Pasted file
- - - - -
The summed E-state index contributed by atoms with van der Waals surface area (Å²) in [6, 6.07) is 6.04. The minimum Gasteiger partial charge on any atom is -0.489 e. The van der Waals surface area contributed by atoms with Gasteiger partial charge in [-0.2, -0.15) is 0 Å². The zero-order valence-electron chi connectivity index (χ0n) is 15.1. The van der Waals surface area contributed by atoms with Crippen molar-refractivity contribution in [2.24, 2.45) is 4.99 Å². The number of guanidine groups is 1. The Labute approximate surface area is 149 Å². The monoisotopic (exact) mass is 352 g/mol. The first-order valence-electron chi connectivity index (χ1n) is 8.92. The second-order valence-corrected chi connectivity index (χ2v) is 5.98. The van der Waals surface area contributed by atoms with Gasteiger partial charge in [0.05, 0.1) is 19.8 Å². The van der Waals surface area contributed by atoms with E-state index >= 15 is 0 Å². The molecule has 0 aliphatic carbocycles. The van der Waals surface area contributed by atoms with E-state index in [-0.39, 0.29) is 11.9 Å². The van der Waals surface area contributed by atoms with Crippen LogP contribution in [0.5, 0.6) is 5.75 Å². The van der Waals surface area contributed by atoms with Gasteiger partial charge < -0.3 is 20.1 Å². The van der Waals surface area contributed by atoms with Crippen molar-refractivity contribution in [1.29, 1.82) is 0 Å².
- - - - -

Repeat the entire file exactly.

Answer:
The summed E-state index contributed by atoms with van der Waals surface area (Å²) in [6, 6.07) is 6.04. The minimum Gasteiger partial charge on any atom is -0.489 e. The van der Waals surface area contributed by atoms with Gasteiger partial charge in [-0.2, -0.15) is 0 Å². The zero-order valence-electron chi connectivity index (χ0n) is 15.1. The van der Waals surface area contributed by atoms with Crippen molar-refractivity contribution in [2.24, 2.45) is 4.99 Å². The number of guanidine groups is 1. The Labute approximate surface area is 149 Å². The monoisotopic (exact) mass is 352 g/mol. The first-order valence-electron chi connectivity index (χ1n) is 8.92. The second-order valence-corrected chi connectivity index (χ2v) is 5.98. The van der Waals surface area contributed by atoms with Gasteiger partial charge in [0.05, 0.1) is 19.8 Å². The van der Waals surface area contributed by atoms with E-state index >= 15 is 0 Å². The molecule has 0 aliphatic carbocycles. The van der Waals surface area contributed by atoms with E-state index in [-0.39, 0.29) is 11.9 Å². The van der Waals surface area contributed by atoms with Crippen LogP contribution in [0.5, 0.6) is 5.75 Å². The van der Waals surface area contributed by atoms with Gasteiger partial charge < -0.3 is 20.1 Å². The van der Waals surface area contributed by atoms with Crippen molar-refractivity contribution in [1.29, 1.82) is 0 Å².